“Steve's been a big influence on a lot of my decisions about song writing and direction over the last few years” Barnes says. “I don't think I'd fully realised the importance of a good melody until I started spending more time listening to music with him. We started passing basement demos back and forth between us, and it was his arrangement for the choir part at the end of ‘Sing to God' that made me and the other guys in my band realise we needed to dramatically up our game.” Disorientating and captivating in equal measure during early appearances in Student Union bars and basement venues either side of the Pennines, as well as at European festivals Melt and Reeperbahn, the Leeds-based artist’s early performances took on the guise of a man vs. machine solo rock opera. Songs were constructed on stage as he writhed about on his stool like Silver Apples on uppers - the transmissions from his web of loop pedals, keyboards, pads and samplers seemingly coursing through his body’s contortions. More Stately Mansions hasn’t changed the process much, it’s just that – as he puts it – “the extra pairs of hands aren’t channels on a loopstation or sample libraries anymore, they’re owned by other people with their own ideas.” Mostly recorded at Chapel Studios in Lincolnshire, with vocals put down in an isolated cottage in the middle of Wales, More Stately Mansions deals with unashamedly bold brush strokes. Songs like ‘Sing To God’s’ gossamer strings strike delicately amidst rumbling percussion and several moments of histrionic guitar malevolence that recall those aforementioned teenage influences; the title track’s layered vocals hark back to Queen in their mid-70’s pomp, while ‘Macbeth, Macbeth, Macbeth’ rises and falls on a series of scything post-hardcore riff acrobatics.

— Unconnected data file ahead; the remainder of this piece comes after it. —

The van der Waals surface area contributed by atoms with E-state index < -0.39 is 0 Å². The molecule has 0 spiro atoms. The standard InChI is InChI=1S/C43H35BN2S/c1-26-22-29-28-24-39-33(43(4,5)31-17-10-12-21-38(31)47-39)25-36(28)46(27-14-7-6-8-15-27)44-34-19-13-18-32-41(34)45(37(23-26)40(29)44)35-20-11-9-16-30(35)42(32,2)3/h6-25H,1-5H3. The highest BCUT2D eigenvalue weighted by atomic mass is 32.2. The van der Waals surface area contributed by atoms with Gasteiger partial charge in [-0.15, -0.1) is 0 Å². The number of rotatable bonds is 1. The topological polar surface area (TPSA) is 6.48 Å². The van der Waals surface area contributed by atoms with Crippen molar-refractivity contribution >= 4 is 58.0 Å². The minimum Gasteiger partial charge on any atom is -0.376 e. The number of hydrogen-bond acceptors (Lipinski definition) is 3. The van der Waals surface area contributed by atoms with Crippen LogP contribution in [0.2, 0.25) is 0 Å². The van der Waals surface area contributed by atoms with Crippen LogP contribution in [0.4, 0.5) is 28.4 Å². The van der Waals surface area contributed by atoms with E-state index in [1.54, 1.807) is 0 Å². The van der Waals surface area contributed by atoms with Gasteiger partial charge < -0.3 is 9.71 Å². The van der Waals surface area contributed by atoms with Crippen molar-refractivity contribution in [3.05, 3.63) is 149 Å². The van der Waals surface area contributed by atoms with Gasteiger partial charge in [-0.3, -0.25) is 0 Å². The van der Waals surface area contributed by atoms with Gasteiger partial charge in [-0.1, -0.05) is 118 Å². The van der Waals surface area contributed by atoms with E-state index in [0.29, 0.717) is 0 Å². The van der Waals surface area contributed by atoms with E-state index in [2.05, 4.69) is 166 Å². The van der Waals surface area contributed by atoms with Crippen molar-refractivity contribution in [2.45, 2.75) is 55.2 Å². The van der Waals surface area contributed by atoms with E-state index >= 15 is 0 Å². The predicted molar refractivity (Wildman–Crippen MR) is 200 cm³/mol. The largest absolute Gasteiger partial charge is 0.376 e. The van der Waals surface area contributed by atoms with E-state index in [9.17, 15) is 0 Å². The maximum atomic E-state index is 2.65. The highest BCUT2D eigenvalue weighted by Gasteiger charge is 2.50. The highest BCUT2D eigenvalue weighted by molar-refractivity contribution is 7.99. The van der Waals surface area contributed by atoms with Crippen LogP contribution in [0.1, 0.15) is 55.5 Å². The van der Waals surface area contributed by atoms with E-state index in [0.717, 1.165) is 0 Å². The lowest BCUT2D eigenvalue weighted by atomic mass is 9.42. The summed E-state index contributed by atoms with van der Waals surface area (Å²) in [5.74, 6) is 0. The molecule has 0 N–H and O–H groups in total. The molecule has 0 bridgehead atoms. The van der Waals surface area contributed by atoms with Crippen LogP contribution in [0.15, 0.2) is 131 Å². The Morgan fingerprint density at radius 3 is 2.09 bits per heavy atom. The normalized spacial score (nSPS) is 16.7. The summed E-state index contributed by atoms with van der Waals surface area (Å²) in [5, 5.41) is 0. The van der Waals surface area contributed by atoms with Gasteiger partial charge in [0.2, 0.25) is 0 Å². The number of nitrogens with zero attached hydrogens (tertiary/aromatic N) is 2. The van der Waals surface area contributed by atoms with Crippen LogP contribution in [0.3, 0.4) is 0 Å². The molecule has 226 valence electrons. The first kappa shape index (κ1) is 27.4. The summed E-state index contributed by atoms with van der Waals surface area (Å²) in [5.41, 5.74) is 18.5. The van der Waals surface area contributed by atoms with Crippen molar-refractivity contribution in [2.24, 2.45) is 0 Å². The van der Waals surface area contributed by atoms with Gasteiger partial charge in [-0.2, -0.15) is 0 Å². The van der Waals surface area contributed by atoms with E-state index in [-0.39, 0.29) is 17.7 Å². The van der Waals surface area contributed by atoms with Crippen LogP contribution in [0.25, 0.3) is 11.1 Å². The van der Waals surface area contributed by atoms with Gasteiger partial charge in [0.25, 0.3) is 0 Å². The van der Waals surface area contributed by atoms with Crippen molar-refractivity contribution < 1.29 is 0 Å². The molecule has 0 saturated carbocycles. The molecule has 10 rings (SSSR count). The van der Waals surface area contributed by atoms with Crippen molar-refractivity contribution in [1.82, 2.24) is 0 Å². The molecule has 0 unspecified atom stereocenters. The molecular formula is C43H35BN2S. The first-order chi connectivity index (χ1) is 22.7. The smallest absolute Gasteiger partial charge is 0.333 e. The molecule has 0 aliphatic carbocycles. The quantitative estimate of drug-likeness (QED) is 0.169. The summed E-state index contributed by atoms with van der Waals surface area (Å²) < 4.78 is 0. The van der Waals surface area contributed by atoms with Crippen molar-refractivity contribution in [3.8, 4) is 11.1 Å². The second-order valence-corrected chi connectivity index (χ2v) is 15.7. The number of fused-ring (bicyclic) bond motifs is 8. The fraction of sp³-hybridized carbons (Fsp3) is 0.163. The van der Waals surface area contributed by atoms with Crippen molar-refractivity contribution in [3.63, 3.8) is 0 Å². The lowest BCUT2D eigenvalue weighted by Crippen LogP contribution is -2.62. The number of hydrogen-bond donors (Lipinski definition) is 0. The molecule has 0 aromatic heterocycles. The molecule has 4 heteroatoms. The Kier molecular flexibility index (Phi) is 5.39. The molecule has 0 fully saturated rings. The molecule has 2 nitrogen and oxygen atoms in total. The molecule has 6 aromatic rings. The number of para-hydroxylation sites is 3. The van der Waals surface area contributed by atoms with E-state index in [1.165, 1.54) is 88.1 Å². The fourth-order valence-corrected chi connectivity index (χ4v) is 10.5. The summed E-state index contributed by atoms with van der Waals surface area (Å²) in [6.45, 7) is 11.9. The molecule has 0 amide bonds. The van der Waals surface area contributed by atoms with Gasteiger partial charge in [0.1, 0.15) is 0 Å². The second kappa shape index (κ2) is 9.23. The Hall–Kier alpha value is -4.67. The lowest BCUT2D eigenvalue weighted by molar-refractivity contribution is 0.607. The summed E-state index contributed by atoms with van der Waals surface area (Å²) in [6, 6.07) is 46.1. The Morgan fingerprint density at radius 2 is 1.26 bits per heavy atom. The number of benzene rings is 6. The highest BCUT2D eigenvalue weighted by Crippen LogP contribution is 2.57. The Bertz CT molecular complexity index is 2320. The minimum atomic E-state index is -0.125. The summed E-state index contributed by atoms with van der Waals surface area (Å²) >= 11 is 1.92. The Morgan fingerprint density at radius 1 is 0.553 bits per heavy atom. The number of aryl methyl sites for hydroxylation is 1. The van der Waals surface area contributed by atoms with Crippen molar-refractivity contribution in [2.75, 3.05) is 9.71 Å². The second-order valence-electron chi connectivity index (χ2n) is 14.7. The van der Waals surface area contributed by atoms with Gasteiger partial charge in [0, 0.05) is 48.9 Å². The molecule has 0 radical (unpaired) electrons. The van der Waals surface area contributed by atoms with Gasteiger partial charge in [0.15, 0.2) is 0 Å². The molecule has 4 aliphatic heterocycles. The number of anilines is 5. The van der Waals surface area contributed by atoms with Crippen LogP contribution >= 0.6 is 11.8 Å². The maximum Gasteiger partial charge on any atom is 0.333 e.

“I've never really been interested in stuff that just stays on a level and sits in the background,” Barnes admits. “I like music that really commands your attention and listening, and for me that's very rarely music that doesn't have a sense of width to it. I'm never happy with the idea of just doing the verse part again and then the chorus part again and cracking on with the next song. I always want to explore the ways in which things can continually build and then be knocked down.” All of this is cut through with a climactic vocal that bores out vestiges of Jeff Buckley, or even Freddie Mercury, delivered with an overwhelming sincerity that goads its audience out of apathy and into a reaction, an expressive way of performing that Barnes has embraced since childhood. “I remember being seven years old and hearing the first few bars of 'It's a Hard Life' by Queen and being completely blown away by how Freddie Mercury's voice holding those huge, intense notes made me feel. I’ve certainly had an aversion to the trend of singers who would heavily manner their voice to sound unique or idiosyncratic too; I’ve always found it incredibly powerful when a human voice is creating the emotional drive in a piece of music.”
It all adds up to a maximalist ethos to writing; but his is far more nuanced than simply a kitchen sink approach. In some ways the latter half of the album reveals fare more thematically than the former, the pared-down ‘House’ and the deft, breathy ‘Film’ distilled down to little more than vocal and piano. Their contrast with the opening tracks suggests a typically restless mid-20’s record by an artist adjusting to adult life and lamenting the passing of youth, with some of these songs stretching back seven years. However, overshadowing that narrative thread is Barnes’ loss of his mother when aged just 15, the record unavoidably influenced by that sadness and the period of adjustment that will forever be ongoing. “The whole point for me has been to write about my own life, to let it all out. Put simply, I write about what I think about, and how can’t this be something I think about every single day? I guess it makes my music more sentimental and less self-aware than a lot of indie rock - but I don't think I'd want to write any other way.”